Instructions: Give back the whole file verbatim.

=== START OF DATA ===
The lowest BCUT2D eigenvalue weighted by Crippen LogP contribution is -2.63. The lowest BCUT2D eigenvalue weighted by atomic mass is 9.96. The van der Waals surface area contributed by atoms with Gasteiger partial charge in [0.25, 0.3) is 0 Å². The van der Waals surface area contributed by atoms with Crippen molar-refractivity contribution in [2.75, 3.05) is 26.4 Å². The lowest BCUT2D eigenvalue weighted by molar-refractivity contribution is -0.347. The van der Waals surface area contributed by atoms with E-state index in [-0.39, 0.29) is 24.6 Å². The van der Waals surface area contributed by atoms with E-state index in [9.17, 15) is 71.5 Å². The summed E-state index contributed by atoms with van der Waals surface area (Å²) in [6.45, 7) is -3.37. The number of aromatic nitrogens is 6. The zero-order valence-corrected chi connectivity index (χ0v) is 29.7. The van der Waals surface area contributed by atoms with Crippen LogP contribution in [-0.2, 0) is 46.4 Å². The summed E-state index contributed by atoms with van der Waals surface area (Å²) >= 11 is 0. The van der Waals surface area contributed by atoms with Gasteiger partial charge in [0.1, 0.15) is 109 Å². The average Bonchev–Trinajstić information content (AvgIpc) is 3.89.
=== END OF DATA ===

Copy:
The lowest BCUT2D eigenvalue weighted by Crippen LogP contribution is -2.63. The lowest BCUT2D eigenvalue weighted by atomic mass is 9.96. The van der Waals surface area contributed by atoms with Gasteiger partial charge in [0.25, 0.3) is 0 Å². The van der Waals surface area contributed by atoms with Crippen molar-refractivity contribution in [2.75, 3.05) is 26.4 Å². The lowest BCUT2D eigenvalue weighted by molar-refractivity contribution is -0.347. The van der Waals surface area contributed by atoms with E-state index in [-0.39, 0.29) is 24.6 Å². The van der Waals surface area contributed by atoms with E-state index in [9.17, 15) is 71.5 Å². The summed E-state index contributed by atoms with van der Waals surface area (Å²) in [6.45, 7) is -3.37. The number of aromatic nitrogens is 6. The zero-order valence-corrected chi connectivity index (χ0v) is 29.7. The van der Waals surface area contributed by atoms with Crippen LogP contribution in [-0.2, 0) is 46.4 Å². The summed E-state index contributed by atoms with van der Waals surface area (Å²) >= 11 is 0. The van der Waals surface area contributed by atoms with Gasteiger partial charge in [0.1, 0.15) is 109 Å². The average Bonchev–Trinajstić information content (AvgIpc) is 3.89.